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David Rees    
 











































































































  Behind the Scenes...

Nothing much happens, plotwise, in "My New Fighting Technique is Unstoppable." Karate fighters argue about who has the most dangerous technique. They fear Karate Snoopy, who is unbeatable. One of the fighters, initially the figment of another's imagination, turns into a circulatory system. Ambulances take many fighters to the hospital. Two fingerprints on a fighter's hand try to fight each other. Another fighter stands around with his foot in the air, waiting for opponents to walk into it.

The whole book is built around a limited set of clip art images, many of which serve as multiple characters -- sometimes the angry-looking guy in profile is a main protagonist, hell-bent on battling the Circulatory System; other times he's just a member of a sort of foul-mouthed Greek chorus. It's hard to keep track of who's who. I like this ambiguity. The fondness I feel for the characters is more a fondness for their collective anxiety and aggression than for any particular individual.


Some characters are represented exclusively by unique clip art images. Karate Snoopy, the Circulatory System, and the ambulance drivers are based around visually distinctive clip art I came across during my temp job working at a university community health department. I downloaded the circulatory system and ambulance images while putting together a public health-related brochure. I found them very appealing, so I used them in the comic. The idea of a karate temple being a site of such violence that ambulances are constantly carting away fighters is very funny, yet the idea only came to me after I downloaded the ambulance clip art.

The ambiguity of character extends to the overarching "story." Many of the strips are visually identical with only the dialogue changed. Some of the strips deal with the same situation in different ways. There aren't any page numbers. This book is ideally read in bursts, not start to finish. At some point the reader should have read enough of the book to recognize certain pages, but be unsure whether they are pages he or she has read before. The reader enters a mood of happy confusion and stasis, which is kind of like my professional life.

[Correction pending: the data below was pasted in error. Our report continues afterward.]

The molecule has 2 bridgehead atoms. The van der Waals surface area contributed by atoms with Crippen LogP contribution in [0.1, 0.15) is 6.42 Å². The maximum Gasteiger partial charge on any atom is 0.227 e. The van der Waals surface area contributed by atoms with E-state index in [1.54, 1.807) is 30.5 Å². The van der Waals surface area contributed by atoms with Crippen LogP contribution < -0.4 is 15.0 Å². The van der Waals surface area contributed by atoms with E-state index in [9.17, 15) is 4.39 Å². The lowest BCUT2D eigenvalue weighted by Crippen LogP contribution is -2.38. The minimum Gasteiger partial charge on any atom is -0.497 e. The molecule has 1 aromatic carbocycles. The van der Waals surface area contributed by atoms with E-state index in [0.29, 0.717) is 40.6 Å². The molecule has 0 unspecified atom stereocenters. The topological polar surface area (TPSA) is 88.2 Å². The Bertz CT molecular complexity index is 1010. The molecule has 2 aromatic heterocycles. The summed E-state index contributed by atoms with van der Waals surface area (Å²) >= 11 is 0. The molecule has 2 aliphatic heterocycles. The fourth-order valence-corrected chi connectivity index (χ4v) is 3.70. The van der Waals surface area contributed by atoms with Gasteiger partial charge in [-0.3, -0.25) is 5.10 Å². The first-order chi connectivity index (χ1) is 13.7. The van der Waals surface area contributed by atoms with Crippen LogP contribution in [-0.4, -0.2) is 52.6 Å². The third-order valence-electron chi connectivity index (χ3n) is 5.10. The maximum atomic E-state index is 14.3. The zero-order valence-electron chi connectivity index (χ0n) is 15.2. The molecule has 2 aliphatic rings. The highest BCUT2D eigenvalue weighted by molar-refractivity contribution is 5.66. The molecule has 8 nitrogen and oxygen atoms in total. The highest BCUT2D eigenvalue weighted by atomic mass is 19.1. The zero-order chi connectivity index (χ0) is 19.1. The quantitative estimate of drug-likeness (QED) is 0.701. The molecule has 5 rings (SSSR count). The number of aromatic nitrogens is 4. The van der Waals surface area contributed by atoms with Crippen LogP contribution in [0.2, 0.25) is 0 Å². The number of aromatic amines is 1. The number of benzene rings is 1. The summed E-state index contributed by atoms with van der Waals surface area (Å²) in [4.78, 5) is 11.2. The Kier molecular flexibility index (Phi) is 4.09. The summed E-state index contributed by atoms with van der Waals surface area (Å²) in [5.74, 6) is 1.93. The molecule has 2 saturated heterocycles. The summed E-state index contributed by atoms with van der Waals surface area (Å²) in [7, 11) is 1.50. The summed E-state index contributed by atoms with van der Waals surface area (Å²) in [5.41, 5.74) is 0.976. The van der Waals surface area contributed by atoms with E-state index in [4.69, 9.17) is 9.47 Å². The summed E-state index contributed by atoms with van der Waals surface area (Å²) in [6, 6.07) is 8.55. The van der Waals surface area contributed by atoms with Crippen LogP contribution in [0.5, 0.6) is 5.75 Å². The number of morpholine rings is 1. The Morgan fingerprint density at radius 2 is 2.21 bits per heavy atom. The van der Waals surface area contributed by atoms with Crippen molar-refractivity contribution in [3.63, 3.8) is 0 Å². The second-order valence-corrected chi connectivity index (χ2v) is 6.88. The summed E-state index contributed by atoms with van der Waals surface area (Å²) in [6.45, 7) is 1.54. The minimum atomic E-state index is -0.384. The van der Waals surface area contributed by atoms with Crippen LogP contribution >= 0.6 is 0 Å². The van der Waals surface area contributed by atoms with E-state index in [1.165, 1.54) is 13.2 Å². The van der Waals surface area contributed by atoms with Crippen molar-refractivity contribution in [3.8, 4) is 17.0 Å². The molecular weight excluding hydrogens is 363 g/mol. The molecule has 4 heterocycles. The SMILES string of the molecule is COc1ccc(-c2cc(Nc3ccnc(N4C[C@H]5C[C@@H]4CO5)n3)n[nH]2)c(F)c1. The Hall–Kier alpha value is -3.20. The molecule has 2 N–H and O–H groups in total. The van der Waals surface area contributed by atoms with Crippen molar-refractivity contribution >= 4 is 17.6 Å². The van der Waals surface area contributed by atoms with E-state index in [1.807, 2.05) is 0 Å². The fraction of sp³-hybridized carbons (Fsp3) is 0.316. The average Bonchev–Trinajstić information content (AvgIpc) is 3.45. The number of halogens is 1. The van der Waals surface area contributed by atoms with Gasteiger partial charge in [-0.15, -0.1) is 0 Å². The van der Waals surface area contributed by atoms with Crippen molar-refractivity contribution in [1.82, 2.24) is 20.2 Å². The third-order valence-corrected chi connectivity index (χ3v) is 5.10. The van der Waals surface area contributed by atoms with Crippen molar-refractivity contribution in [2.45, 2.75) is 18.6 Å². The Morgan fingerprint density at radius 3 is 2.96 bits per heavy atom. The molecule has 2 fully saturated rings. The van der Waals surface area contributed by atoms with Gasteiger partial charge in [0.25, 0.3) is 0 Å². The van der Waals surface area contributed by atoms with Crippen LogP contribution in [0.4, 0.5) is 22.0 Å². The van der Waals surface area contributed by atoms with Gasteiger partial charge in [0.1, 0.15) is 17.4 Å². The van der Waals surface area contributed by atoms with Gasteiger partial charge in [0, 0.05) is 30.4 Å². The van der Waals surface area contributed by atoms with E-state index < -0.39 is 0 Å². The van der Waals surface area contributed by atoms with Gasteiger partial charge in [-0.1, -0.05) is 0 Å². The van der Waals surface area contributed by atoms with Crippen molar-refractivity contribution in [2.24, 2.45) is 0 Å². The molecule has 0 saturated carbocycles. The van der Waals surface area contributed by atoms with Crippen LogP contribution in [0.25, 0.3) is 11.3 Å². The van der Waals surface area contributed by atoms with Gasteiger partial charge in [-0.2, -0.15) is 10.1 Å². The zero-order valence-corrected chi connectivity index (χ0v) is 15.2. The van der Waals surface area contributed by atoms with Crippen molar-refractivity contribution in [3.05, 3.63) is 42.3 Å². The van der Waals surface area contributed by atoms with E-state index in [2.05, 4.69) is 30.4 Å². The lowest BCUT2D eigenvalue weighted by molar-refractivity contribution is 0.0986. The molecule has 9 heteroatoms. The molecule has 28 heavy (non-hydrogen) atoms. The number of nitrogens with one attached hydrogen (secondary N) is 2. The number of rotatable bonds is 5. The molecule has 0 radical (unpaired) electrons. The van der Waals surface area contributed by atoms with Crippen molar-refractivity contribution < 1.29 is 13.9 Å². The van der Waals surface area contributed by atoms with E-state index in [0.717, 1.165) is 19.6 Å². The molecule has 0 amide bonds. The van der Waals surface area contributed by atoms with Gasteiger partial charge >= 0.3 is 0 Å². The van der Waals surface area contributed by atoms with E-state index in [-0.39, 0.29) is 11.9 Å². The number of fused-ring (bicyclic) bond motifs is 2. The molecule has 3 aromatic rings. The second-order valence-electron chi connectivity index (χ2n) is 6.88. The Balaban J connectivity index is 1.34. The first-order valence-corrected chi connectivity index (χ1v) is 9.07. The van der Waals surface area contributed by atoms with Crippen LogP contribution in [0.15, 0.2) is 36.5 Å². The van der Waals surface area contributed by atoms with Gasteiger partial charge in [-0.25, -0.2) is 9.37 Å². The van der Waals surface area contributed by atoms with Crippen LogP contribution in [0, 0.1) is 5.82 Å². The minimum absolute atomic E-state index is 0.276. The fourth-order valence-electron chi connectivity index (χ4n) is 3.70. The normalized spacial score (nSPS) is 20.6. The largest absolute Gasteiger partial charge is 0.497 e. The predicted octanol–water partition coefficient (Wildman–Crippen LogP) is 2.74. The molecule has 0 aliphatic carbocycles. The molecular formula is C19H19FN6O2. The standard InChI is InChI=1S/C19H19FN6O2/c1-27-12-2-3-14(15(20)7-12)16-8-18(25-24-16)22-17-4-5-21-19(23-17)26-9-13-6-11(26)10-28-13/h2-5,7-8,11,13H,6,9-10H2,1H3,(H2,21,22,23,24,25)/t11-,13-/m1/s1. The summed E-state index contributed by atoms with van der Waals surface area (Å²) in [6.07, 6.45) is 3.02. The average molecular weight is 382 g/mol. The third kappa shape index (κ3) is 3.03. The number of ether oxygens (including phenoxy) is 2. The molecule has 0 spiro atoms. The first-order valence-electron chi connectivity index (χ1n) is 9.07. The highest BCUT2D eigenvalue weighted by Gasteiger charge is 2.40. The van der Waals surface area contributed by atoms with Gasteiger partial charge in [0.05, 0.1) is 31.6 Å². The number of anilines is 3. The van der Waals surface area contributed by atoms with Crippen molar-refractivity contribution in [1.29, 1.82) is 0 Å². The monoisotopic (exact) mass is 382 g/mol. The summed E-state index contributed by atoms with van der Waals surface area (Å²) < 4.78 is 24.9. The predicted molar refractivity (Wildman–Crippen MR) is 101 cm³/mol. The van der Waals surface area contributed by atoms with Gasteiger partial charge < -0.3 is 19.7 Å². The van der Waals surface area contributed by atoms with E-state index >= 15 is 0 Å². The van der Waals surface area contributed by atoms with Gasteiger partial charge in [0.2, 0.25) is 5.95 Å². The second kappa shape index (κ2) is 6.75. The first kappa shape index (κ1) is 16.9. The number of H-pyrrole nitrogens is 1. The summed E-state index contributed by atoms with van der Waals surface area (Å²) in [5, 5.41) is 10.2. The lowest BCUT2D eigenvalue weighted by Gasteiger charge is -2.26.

Why doesn't the book have a clear story? I am not very good at writing stories with plots. I think it's because I don't find stories as interesting as characters. My childhood friends and I never got around to playing out narratives with our Star Wars figures. We spent long afternoons in the preliminary activity of "picking" -- choosing which figures we wanted on our side, in anticipation of a narrative or battle. We would dump our figures on the floor and rotate, picking out our characters, giving them names and attributes. We usually lost interest in the game once it was time to start playing out a story, so we'd just dump the figures back in a pile and start picking again. The point at which a character has his or her attributes worked out is very exciting. The possibilities are endless, so long as nothing actually happens to him or her. Again, this is kind of like my life. I hate committing to anything because it cuts off other options. That's why I am 29 and I don't have a career. I need to change this aspect of my life!


Temp jobs are the ideal creative environment for me: I usually have few serious responsibilities, but enough busy work so that any time spent making comics on the sly feels like a great feat of creative rebellion. All the means of artistic production -- computer, internet clip art, laser printer, photocopier -- are within reach. I have to work quickly, printing comics as soon as I make them, in case someone else has to use the laser printer. The more limited the tools and resources, the more I have to strain my imagination to create amusing situations, and usually, the funnier the final product is.